A hammer-shaped sandstone rock on the southern end of Thimbleby Bank, between Osmotherley and Over Silton and offering fine views across the Vale of Mowbray. Views which were spoilt by the noise of a constant barrage of gunshots, many a clay pigeon blasted to smithereens.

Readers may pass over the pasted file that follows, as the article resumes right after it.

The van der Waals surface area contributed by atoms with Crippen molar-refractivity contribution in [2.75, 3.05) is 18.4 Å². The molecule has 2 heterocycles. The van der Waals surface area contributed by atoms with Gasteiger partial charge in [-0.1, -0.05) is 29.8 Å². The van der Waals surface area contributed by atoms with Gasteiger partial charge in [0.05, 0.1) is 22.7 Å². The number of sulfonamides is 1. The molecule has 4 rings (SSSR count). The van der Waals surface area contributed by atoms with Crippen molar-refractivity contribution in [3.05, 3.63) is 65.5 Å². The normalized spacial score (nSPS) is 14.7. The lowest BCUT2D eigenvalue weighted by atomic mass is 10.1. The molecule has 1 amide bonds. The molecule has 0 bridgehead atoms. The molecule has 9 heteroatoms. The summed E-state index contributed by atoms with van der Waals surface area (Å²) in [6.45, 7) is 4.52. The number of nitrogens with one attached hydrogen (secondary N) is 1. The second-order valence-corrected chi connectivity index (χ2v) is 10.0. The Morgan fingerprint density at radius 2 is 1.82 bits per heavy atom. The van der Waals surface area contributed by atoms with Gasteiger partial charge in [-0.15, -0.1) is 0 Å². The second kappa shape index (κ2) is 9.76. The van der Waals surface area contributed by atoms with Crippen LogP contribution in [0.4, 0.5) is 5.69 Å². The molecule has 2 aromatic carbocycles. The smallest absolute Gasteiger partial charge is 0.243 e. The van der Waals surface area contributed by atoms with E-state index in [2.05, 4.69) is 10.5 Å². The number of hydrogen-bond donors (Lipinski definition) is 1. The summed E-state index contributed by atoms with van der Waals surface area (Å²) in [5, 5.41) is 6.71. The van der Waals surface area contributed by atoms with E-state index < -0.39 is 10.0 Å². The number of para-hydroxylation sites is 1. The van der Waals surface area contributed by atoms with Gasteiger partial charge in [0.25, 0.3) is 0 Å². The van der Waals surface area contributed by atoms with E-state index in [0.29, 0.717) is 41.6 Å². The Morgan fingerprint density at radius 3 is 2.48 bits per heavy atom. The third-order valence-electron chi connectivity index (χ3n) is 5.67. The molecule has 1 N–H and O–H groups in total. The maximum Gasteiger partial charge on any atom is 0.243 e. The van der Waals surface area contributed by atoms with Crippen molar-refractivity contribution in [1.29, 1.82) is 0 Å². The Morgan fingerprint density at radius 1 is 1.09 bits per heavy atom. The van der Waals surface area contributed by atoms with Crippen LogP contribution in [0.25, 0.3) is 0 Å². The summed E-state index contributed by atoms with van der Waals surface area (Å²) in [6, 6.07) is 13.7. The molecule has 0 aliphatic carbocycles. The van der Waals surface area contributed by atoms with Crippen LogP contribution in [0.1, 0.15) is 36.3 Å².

The Vale of Mowbray is that the broad lowlands between the North York Moors and the Yorkshire Dales. It takes its name from Sir Roger de Mowbray, the lord of the manor of Thirsk. Sir Roger inherited the lands which King Henry I had awarded to his father, William d’Aubigny, one of the King’s most trusted advisors, and took the name of Montbray from his holdings in Normandy. Sir Roger was your archetypal knight who went off to the Crusades but later supported the Great Revolt against Henry II in 1173 which collapsed. At the age of 67, he returned to the Holy Land, where he was captured and died in 1187.